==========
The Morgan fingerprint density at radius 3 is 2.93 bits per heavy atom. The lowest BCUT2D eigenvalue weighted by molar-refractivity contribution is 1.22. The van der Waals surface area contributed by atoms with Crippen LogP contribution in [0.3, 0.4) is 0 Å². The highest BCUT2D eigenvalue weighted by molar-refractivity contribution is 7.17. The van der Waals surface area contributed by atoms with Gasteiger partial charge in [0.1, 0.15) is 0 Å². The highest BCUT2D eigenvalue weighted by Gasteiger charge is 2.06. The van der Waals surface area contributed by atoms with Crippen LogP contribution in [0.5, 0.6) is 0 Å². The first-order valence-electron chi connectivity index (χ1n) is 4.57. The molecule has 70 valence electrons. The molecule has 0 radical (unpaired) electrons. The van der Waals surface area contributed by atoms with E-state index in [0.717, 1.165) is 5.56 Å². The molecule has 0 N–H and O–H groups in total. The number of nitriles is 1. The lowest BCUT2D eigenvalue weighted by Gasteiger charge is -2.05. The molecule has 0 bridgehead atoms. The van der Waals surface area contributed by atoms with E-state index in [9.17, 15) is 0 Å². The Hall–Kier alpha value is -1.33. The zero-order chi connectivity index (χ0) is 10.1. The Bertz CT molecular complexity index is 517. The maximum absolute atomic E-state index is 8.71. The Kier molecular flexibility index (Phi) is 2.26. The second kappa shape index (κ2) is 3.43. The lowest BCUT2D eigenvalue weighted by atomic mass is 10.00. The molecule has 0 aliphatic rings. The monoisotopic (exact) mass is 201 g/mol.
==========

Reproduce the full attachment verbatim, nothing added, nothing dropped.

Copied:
The Morgan fingerprint density at radius 3 is 2.93 bits per heavy atom. The lowest BCUT2D eigenvalue weighted by molar-refractivity contribution is 1.22. The van der Waals surface area contributed by atoms with Crippen LogP contribution in [0.3, 0.4) is 0 Å². The highest BCUT2D eigenvalue weighted by molar-refractivity contribution is 7.17. The van der Waals surface area contributed by atoms with Gasteiger partial charge in [0.1, 0.15) is 0 Å². The highest BCUT2D eigenvalue weighted by Gasteiger charge is 2.06. The van der Waals surface area contributed by atoms with Crippen LogP contribution in [0.5, 0.6) is 0 Å². The first-order valence-electron chi connectivity index (χ1n) is 4.57. The molecule has 70 valence electrons. The molecule has 0 radical (unpaired) electrons. The van der Waals surface area contributed by atoms with E-state index in [0.717, 1.165) is 5.56 Å². The molecule has 0 N–H and O–H groups in total. The number of nitriles is 1. The lowest BCUT2D eigenvalue weighted by Gasteiger charge is -2.05. The molecule has 0 bridgehead atoms. The van der Waals surface area contributed by atoms with E-state index in [9.17, 15) is 0 Å². The Hall–Kier alpha value is -1.33. The zero-order chi connectivity index (χ0) is 10.1. The Bertz CT molecular complexity index is 517. The maximum absolute atomic E-state index is 8.71. The Kier molecular flexibility index (Phi) is 2.26. The second kappa shape index (κ2) is 3.43. The lowest BCUT2D eigenvalue weighted by atomic mass is 10.00. The molecule has 0 aliphatic rings. The monoisotopic (exact) mass is 201 g/mol.